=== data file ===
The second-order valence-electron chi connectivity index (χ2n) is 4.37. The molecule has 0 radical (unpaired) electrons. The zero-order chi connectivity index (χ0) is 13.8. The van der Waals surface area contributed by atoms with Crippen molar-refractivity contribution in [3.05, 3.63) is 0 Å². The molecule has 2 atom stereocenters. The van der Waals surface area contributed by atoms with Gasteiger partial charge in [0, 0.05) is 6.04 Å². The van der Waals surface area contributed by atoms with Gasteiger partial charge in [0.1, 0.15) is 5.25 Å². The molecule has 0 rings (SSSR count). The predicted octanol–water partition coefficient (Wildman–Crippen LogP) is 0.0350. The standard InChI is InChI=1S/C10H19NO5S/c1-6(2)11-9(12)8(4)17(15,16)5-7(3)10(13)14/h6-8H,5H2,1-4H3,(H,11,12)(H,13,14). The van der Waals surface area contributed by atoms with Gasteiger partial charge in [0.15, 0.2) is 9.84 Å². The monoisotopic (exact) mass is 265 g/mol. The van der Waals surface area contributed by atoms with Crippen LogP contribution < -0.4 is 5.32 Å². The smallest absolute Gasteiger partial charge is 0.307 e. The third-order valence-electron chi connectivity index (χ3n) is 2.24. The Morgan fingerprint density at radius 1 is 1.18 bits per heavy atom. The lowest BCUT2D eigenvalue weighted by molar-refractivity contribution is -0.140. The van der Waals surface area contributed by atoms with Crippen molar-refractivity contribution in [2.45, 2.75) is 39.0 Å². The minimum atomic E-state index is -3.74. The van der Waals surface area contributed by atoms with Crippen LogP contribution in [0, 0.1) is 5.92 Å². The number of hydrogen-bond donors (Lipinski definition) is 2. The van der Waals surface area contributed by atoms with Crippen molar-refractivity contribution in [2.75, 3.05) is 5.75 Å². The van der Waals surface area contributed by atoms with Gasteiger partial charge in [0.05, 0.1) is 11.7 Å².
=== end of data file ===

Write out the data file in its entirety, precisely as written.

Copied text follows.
The second-order valence-electron chi connectivity index (χ2n) is 4.37. The molecule has 0 radical (unpaired) electrons. The zero-order chi connectivity index (χ0) is 13.8. The van der Waals surface area contributed by atoms with Crippen molar-refractivity contribution in [3.05, 3.63) is 0 Å². The molecule has 2 atom stereocenters. The van der Waals surface area contributed by atoms with Gasteiger partial charge in [0, 0.05) is 6.04 Å². The van der Waals surface area contributed by atoms with Gasteiger partial charge in [0.1, 0.15) is 5.25 Å². The molecule has 0 rings (SSSR count). The predicted octanol–water partition coefficient (Wildman–Crippen LogP) is 0.0350. The standard InChI is InChI=1S/C10H19NO5S/c1-6(2)11-9(12)8(4)17(15,16)5-7(3)10(13)14/h6-8H,5H2,1-4H3,(H,11,12)(H,13,14). The van der Waals surface area contributed by atoms with Gasteiger partial charge in [0.15, 0.2) is 9.84 Å². The monoisotopic (exact) mass is 265 g/mol. The van der Waals surface area contributed by atoms with Crippen LogP contribution < -0.4 is 5.32 Å². The smallest absolute Gasteiger partial charge is 0.307 e. The third-order valence-electron chi connectivity index (χ3n) is 2.24. The Morgan fingerprint density at radius 1 is 1.18 bits per heavy atom. The lowest BCUT2D eigenvalue weighted by molar-refractivity contribution is -0.140. The van der Waals surface area contributed by atoms with Crippen molar-refractivity contribution in [2.45, 2.75) is 39.0 Å². The minimum atomic E-state index is -3.74. The van der Waals surface area contributed by atoms with Crippen LogP contribution in [0, 0.1) is 5.92 Å². The number of hydrogen-bond donors (Lipinski definition) is 2. The van der Waals surface area contributed by atoms with Crippen molar-refractivity contribution in [2.75, 3.05) is 5.75 Å². The van der Waals surface area contributed by atoms with Gasteiger partial charge in [0.05, 0.1) is 11.7 Å².